Very insightful piece by Uday Hiwarale on ES Decorators (Class Method Decorators, Class Instance Field Decorators, and Class Decorators).
Right now (June 2018), Decorators are in stage 2 and we have Babel plugin to transpile decorators babel-plugin-transform-decorators-legacy. In stage 2, as syntax of the feature is subjected to change, it’s not recommended to use it in production as of now. In any case, decorators are beautiful and very useful to achieve things quicker.
Before going into Decorators he gives a very insightful explanation about Property Descriptors first:
While testing a progressive web app for one of our clients, I bumped into a suspicious error in the browser console: DOMException: Quota exceeded.
After browsing the app a few more times, it became clear the error would occur after a small number of images were added to the cache storage by the service worker. Looking in the Chrome DevTools Application tab, the cache storage was indeed over capacity.
How could this be? There were only ~15 images in the cache storage. Something was off.
I first heard of the Dunning-Kruger effect at last year’s Fronteers Conference in a talk by Jessica Rose. In that talk she said that “the unskilled aren’t aware of their lack of own skill, and are unable to assess and value others’ skills”. This is known as the Dunning-Kruger effect.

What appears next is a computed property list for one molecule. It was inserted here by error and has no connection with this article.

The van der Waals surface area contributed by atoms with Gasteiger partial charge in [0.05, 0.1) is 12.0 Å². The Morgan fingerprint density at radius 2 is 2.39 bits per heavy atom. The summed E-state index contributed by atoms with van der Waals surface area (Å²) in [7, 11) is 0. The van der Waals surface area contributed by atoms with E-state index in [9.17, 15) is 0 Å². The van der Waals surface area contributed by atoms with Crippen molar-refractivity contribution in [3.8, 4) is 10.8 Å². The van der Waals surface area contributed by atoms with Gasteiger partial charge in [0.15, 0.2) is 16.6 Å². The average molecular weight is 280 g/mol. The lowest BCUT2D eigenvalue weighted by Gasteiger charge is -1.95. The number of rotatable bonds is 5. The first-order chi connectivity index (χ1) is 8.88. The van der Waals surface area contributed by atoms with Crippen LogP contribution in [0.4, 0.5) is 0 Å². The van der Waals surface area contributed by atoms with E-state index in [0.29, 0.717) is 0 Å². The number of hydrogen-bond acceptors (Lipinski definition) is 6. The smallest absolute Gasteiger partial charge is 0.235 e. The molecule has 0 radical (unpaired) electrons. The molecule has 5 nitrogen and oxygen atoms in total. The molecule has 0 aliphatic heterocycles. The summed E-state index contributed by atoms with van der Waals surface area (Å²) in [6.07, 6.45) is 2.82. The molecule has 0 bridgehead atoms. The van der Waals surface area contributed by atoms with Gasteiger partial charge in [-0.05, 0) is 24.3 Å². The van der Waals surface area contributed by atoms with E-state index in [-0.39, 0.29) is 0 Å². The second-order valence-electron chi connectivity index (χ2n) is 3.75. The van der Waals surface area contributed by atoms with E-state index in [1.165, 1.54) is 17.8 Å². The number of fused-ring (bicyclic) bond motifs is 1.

This nice video goes into more detail:
How good are you with money? What about reading people’s emotions? How healthy are you, compared to other people you know? Knowing how our skills stack up against others is useful in many ways. But psychological research suggests that we’re not very good at evaluating ourselves accurately. In fact, we frequently overestimate our own abilities. David Dunning describes the Dunning-Kruger effect.
Interesting blog post by TJ Vantoll, who works on NativeScript:
In this article we’ll walk through Airbnb’s complaints in detail, and talk about how some of those same problems could’ve been handled in NativeScript. We’ll start with things that NativeScript does well (this is the NativeScript blog after all), and then move on to things NativeScript does, well, less well.
Be sure to also read “State of React Native 2018”. In that post, Facebook announced some changes it’s going to make regarding the bridge/threading:
Really looking forward to these upcoming changes 🙂
Make a request to evil-script, using a Content-Range header to suggest there’s more data to be loaded afterwards.
Have evil-script return a valid WAV PCM header block, but also have it return a Redirect response header to the cross-origin (!) location you want to read out.
Since a Content-Range header was used, the browser will make a second request to fetch the rest of the data.
A browser susceptible to this exploit will actually make the request to the remote location defined in the Redirect header.
Good browsers will stop here, throwing a CORS error.
Store the returned data in an <audio> element.
Play back the audio fragment, and meanwhile read out its data using a ScriptProcessorNode.
Not all browsers were affected by this bug: in Firefox you could only get the length of the returned content, and it was only in Edge that Jake was able to read out the actual contents of the generated wav file. Here’s a video of Edge (warning: as it’s raw data you’ll only hear glitches and stuff … you might want to turn down the volume):
Nice find Jake!
A shame the process of reporting this bug with the Edge team didn’t go that smooth though (details in Jake’s post). I’m confident the Edge team will adjust / already have adjusted a few things internally to prevent this obstacle course from happening again.